Undersun Fitness

- 9 December

Remember this when deciding what workout equipment to get for your home: 


More is NOT better. 


For 99% of the population, here’s the truth: The more stuff you get and the more money you spend, the more regrets you’ll have that you’re letting all that high-priced equipment sit around collecting dust. 


When it comes to building your home gym, think “less is more” and “bang for the buck.” For just over $100, you can get all the equipment and expert-designed workouts you need to get in great shape at home – or anywhere else, for that matter. 


How is this possible? Resistance bands, combined with an effective mobile app to take you through workouts. Here’s how bands compare to other common at home fitness equipment from a “pros and cons” perspective…


Dumbbells vs Bands

Pros: Dumbbells are great for building muscle and getting stronger. Yet so are resistance bands, proven both scientifically through research studies and anecdotally by countless professional athletes and lifters who train with bands regularly.


Cons: Dumbbells are expensive (hundreds, if not thousands, of dollars for a complete set); heavy and cumbersome (taking up a lot of space, and you can’t take them with you on a trip); and limit you to lifting only in a vertical plane (against gravity). Bands are far less expensive than dumbbells, infinitely portable, and allow you to do exercises in any plane of movement – unlike free weights, where the resistance is only in the vertical plane. 


Barbells vs Bands

Pros: Barbells, like dumbbells, can get you bigger and stronger. But again, so can bands.


Cons: Aside from not being portable, barbells are also dangerous to use for the majority of people; high-level athletes practice technique for years on barbell lifts, and yet they still regularly get injured doing barbell squats, bench press, deadlifts, and other big lifts. With bands, all these exercises can be done safely with comparable results. 


Machines vs Bands

Pros: Machines (including cables, Smith machine, and selectorized machines) tend to produce fewer injuries than barbells and dumbbells, and they’re also effective for building muscle and strength. 


Cons: Unlike band moves, machine exercises are mostly ineffective for increasing core stability and functional strength, due to fewer stabilizing muscles involved. Add the fact that machines are very expensive and very big, which makes them highly impractical for at-home use.


Functional/Alternative Equipment vs Bands

Pros: Talking here about things like suspension trainers (TRX), sandbags, and kettlebells. Like bands, they’re good for enhancing core and functional strength. 


Cons: Suspension trainers, sandbags, and kettlebells are best for advanced-level athletes; sandbag and kettlebell exercises, in particular, can very easily lead to injury if not performed correctly. As for suspension trainers, one of the biggest drawbacks of them, and of bodyweight-only exercises in general, is that you don’t get the benefit of one of the most important muscle-building principles: progressive resistance (where the resistance gets more challenging mid-set).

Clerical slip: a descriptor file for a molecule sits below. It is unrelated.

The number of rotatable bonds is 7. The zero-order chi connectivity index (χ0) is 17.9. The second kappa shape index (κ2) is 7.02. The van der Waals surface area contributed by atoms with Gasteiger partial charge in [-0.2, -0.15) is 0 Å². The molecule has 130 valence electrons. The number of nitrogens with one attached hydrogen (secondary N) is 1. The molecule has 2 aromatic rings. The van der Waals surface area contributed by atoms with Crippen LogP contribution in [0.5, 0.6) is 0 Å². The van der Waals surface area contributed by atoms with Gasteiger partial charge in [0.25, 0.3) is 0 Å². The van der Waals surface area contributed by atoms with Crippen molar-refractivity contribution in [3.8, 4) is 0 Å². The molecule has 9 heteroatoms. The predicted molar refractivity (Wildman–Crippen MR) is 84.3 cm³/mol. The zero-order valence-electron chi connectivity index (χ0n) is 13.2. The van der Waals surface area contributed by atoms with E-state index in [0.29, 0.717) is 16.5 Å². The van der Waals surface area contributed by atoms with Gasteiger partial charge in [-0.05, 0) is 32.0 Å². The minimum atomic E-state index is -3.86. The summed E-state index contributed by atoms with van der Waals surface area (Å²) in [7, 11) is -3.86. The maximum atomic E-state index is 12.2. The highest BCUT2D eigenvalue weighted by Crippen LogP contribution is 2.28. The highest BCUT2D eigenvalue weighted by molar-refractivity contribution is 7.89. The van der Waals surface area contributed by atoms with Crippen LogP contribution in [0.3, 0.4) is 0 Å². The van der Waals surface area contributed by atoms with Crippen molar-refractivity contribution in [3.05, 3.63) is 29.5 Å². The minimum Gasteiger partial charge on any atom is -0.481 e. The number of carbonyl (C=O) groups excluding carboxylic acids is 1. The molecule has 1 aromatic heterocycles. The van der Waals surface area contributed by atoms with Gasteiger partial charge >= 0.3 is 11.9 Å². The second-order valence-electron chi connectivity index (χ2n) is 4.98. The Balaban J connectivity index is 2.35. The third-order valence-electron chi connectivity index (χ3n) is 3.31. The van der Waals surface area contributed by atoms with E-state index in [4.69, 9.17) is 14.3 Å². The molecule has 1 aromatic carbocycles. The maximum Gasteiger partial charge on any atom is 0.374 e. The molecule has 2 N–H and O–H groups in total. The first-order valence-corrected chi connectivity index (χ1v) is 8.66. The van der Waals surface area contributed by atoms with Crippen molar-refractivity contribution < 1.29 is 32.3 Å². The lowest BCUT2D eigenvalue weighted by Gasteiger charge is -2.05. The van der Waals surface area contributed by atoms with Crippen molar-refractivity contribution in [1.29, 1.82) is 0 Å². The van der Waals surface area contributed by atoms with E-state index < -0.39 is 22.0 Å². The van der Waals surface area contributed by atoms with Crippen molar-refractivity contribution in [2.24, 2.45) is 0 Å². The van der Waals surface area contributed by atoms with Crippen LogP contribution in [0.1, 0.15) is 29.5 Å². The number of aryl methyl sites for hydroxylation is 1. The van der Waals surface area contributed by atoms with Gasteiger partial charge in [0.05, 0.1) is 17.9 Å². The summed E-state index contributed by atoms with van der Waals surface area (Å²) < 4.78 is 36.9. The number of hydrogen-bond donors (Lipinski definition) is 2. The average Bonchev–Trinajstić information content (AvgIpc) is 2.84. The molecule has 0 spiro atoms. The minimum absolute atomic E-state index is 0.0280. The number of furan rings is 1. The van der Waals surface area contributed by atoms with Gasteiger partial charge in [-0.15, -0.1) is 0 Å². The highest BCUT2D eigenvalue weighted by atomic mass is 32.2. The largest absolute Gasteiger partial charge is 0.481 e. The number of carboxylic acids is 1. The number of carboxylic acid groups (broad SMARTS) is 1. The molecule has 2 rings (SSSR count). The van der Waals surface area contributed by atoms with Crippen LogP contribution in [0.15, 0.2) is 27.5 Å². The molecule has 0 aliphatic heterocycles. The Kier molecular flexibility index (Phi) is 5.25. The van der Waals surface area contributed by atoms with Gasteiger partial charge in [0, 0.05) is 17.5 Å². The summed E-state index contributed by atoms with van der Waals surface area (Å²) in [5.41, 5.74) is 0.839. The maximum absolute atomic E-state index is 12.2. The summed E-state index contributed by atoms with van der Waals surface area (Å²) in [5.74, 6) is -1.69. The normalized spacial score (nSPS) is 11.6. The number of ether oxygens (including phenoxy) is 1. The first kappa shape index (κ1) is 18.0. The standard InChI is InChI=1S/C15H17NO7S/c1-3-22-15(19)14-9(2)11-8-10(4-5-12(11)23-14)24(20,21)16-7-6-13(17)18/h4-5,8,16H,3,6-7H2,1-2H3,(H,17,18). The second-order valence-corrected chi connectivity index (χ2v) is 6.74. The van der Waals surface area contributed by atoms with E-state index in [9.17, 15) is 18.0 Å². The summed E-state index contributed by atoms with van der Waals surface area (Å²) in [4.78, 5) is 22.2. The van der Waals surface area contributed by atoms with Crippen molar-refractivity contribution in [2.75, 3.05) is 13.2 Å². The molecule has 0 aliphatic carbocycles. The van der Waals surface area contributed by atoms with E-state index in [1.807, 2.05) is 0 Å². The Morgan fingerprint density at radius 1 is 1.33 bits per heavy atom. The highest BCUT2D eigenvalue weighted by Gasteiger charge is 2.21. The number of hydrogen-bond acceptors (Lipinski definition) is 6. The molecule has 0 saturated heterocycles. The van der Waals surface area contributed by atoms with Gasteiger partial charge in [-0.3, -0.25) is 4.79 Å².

Bands, on the other hand, offer all the functional benefits of the aforementioned implements, while also offering progressive resistance (as the band is stretched, resistance increases) and being much safer and more practical for an at-home setting.  


What about High-Tech Home Gyms?

Sellers of super-high-priced “cutting edge” home fitness equipment (Peloton, Mirror, Tonal, etc.) want you to believe you can buy motivation. You can’t. No matter how much you spend and how great the technology is – even with a virtual coach or trainer streaming every session – skipping a workout is as easy as not turning on the machine. They’re selling you a mirage of accountability, when at the end of the day motivation needs to come from you, not an external source.


So you have to ask yourself: Is it worth plunking down thousands of dollars and paying the monthly $40+ membership fee to do a bike or treadmill workout over and over? What happens when you get bored of the bike? Is it worth it? Or will your high-tech machine (which will be outdated in a couple years anyway) just collect dust? 


Here’s more truth: Getting in great shape doesn’t require high-tech, and it shouldn’t cost thousands of dollars, or even hundreds. 


Resistance bands are proven effective, highly affordable, portable, and infinitely versatile – the perfect training equipment for your home… or anywhere else.  


Where to Get Your Resistance Bands

To get the best bang for your buck, choose a heavy duty, durable set of bands from Undersun Fitness. Complete sets of bands start at $69 at and come with a lifetime product guarantee to ensure your home gym is set up for years to come. 


Undersun also offers money-saving bundles, starting at $109.95, that include bands and a 90-day digital training program led by a master fitness coach.